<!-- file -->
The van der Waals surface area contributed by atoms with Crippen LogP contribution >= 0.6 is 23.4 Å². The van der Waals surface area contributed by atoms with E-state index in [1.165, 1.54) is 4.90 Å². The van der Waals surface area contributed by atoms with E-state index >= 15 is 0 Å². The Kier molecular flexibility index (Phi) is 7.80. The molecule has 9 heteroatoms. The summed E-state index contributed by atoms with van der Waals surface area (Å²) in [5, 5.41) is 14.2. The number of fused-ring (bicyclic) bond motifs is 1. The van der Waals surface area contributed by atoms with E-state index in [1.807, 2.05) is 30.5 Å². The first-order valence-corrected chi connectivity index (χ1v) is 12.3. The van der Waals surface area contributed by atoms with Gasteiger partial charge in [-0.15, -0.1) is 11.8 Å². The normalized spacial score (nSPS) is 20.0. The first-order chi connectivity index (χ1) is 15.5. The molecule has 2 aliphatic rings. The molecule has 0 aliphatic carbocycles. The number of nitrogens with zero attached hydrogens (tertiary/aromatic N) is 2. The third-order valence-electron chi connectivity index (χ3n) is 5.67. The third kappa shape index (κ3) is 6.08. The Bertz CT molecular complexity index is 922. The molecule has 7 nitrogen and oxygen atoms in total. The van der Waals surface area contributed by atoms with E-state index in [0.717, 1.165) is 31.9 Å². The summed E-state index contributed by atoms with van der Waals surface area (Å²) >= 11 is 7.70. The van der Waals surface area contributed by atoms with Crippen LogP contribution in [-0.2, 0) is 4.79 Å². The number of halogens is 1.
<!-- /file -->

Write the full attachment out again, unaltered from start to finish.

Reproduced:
The van der Waals surface area contributed by atoms with Crippen LogP contribution >= 0.6 is 23.4 Å². The van der Waals surface area contributed by atoms with E-state index in [1.165, 1.54) is 4.90 Å². The van der Waals surface area contributed by atoms with E-state index >= 15 is 0 Å². The Kier molecular flexibility index (Phi) is 7.80. The molecule has 9 heteroatoms. The summed E-state index contributed by atoms with van der Waals surface area (Å²) in [5, 5.41) is 14.2. The number of fused-ring (bicyclic) bond motifs is 1. The van der Waals surface area contributed by atoms with E-state index in [1.807, 2.05) is 30.5 Å². The first-order valence-corrected chi connectivity index (χ1v) is 12.3. The van der Waals surface area contributed by atoms with Gasteiger partial charge in [-0.15, -0.1) is 11.8 Å². The normalized spacial score (nSPS) is 20.0. The first-order chi connectivity index (χ1) is 15.5. The molecule has 2 aliphatic rings. The molecule has 0 aliphatic carbocycles. The number of nitrogens with zero attached hydrogens (tertiary/aromatic N) is 2. The third-order valence-electron chi connectivity index (χ3n) is 5.67. The third kappa shape index (κ3) is 6.08. The Bertz CT molecular complexity index is 922. The molecule has 7 nitrogen and oxygen atoms in total. The van der Waals surface area contributed by atoms with E-state index in [0.717, 1.165) is 31.9 Å². The summed E-state index contributed by atoms with van der Waals surface area (Å²) >= 11 is 7.70. The van der Waals surface area contributed by atoms with Crippen LogP contribution in [-0.2, 0) is 4.79 Å². The number of halogens is 1.